Rehoboam had an opportunity to continue the peace held in the time of his father Solomon; however, he was the offspring of Satan. He could have turned the heart of Jeroboam and the rest of Israel in refining the kingdom under Solomon’s headship by considering their petition seriously – and on the third day (v.5) he could have given them hope. His failure to heed the counsel of the old men (v.6) and instead to side with the young men (v.8) (who, although were childhood friends, were not walking in the way nor experience of the LORD) has caused the opposite effect of what Jesus would have done under Luke 11:10-13. V.15 – “So the king did not listen to the people, for it was a turn of affairs brought about by God that the LORD might fulfill his word“…
Is this not strange, that the LORD’s “steadfast love” is challenged by his own discretion to turn the affairs of Israel into the eventual division of Israel into two – Judah, and the rest? The rejection of Judah, the rejection of David’s house (v.16), the rejection of Jerusalem (v.18) – the centre of all attention, the Temple, is no longer accessible. The centre of all attention, the work of the gospel (as prayed by Solomon in 2 Chronicles 6) is ignored by those under Jeroboam (chapter 11:13-17). Yet, it is this very turn of events that we see a foreshadowing of the rejection of Christ even by his own kind; however, Rehoboam is an anti-type – where Christ walked in the Father’s bosom, Rehoboam did not. Rehoboam divided the kingdom in his disobedience, but Christ divided the kingdom by his obedience.
The steadfast love of the LORD is apparent in v.1-4: He does not want Israel to be divided; yet, Rehoboam’s decision to heed Satan and not Jesus has led to this division, an unsurprising outcome given Jesus’ response to Solomon in chapter 7:12-22. Rehoboam’s leadership is that of secular might, of secular toughness, of Christless manhood – his intention is pure, to restore the kingdom to Rehoboam. However, the LORD would rather win people over with love rather than with might; with weakness and vulnerability as the defining elements of kingship than oppression.
It is in v.13-17 that we know Israel will survive until the day of the Messiah’s return, and that Jeroboam will be a name despised for generations to come. For Jeroboam to cast them out from serving as priests of the LORD (v.14), knowing these were the same people appointed by the LORD through David in 1 Chronicles, is nothing short of foolish. In God’s foresight, the lack of geographical restriction for the tribe of Levites, for this tribe of priests, also means that they are free to move around Israel knowing that the LORD is their portion. They are living like Abraham, looking forward to the true home in new creation (Hebrews 11) – and it is these very Levites who made Rehoboam the son of Solomon secure, for they walked for three years in the way of David and Solomon (v.17). If only Rehoboam, too, walked in his forefathers’ way.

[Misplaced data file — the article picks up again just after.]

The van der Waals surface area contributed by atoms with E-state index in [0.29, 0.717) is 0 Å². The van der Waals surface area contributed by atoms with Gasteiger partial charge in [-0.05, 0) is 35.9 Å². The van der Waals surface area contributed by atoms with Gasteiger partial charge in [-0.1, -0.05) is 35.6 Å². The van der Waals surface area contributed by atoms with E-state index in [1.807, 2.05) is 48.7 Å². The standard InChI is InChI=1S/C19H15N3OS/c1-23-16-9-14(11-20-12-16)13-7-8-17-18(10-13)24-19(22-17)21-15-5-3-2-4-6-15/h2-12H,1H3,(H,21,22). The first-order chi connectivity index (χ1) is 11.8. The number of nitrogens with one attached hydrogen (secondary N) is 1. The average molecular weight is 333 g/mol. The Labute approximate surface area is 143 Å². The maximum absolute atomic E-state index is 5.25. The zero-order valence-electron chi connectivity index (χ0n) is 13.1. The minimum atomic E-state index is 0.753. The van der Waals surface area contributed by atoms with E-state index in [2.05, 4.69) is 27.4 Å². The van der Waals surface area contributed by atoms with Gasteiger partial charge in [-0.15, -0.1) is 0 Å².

Yet, Rehoboam did not walk in his forefathers’ way, despite the Levites’ efforts to maintain Israel’s status as priesthood to all the neighbouring nations, just as the Levites were the priesthood to the widespread heretical leadership of both Rehoboam and Jeroboam. Hence, in Rehoboam’s fifth year (it is not explained why the Levites did not stay faithful to the LORD from the fourth year onwards), when all of Israel was unfaithful under his rule, the Egyptian king Shishak invaded Israel. In fulfilment of Solomon’s prayer in 2 Chronicles 6, the invasion was stayed when the Israelites finally decided to humble themselves, knowing that any righteousness they have could have only been inherited from the LORD Himself (v.6-8). What is interesting, however, is that the LORD chooses to discipline His children by providing them with works which allow them to see what it is like for the LORD to serve – a reminder once again of the LORD’s steadfast love and His servant-leadership which no other God can provide. This also hammers another nail into the coffin of Marcionism, should anyone doubt that the gospel of the gracious Lamb of God is a truth inherent in the Old Testament.
And in v.9-12 we see and end to the “Golden Age” of Israel – now degraded to copper; a willing sacrifice the LORD has made in allowing Shishak to enslave Israel. This house of the LORD has lost its glory for several reasons – yet the primary reason is that of Rehoboam’s sinful life (v.14); secondarily, that the house of the LORD is but a shadow of the LORD’s heavenly dwelling; and thirdly, that we begin to see a foreshadowing of Christ’s incarnation, that he will put on a flesh which is more bronze than gold, more servant than king – the same as Israel’s current predicament. V.13 ends the chronicling of Rehoboam’s life with his background as a son of Naamah the Ammonite – a Gentile, though called “beautiful”, was likely a cause of Solomon’s own idolatry for beautiful distractions (1 Kings 11:8).